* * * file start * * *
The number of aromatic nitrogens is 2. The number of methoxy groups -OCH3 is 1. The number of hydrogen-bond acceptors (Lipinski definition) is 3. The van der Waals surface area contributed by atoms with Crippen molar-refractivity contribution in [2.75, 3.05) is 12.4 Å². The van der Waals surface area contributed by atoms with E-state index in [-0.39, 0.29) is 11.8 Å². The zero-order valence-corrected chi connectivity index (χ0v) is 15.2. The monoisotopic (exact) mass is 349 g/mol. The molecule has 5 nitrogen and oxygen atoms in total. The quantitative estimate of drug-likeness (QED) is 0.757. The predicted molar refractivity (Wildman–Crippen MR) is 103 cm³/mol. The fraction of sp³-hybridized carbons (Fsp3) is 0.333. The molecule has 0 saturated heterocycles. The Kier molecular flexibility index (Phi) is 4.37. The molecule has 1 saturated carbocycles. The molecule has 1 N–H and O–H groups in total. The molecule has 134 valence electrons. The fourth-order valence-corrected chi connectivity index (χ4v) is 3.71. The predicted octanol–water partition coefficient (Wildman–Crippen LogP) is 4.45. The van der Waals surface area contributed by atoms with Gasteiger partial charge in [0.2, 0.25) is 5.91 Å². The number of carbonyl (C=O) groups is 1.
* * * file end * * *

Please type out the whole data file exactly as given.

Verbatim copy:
The number of aromatic nitrogens is 2. The number of methoxy groups -OCH3 is 1. The number of hydrogen-bond acceptors (Lipinski definition) is 3. The van der Waals surface area contributed by atoms with Crippen molar-refractivity contribution in [2.75, 3.05) is 12.4 Å². The van der Waals surface area contributed by atoms with E-state index in [-0.39, 0.29) is 11.8 Å². The zero-order valence-corrected chi connectivity index (χ0v) is 15.2. The monoisotopic (exact) mass is 349 g/mol. The molecule has 5 nitrogen and oxygen atoms in total. The quantitative estimate of drug-likeness (QED) is 0.757. The predicted molar refractivity (Wildman–Crippen MR) is 103 cm³/mol. The fraction of sp³-hybridized carbons (Fsp3) is 0.333. The molecule has 0 saturated heterocycles. The Kier molecular flexibility index (Phi) is 4.37. The molecule has 1 saturated carbocycles. The molecule has 1 N–H and O–H groups in total. The molecule has 134 valence electrons. The fourth-order valence-corrected chi connectivity index (χ4v) is 3.71. The predicted octanol–water partition coefficient (Wildman–Crippen LogP) is 4.45. The van der Waals surface area contributed by atoms with Gasteiger partial charge in [0.2, 0.25) is 5.91 Å². The number of carbonyl (C=O) groups is 1.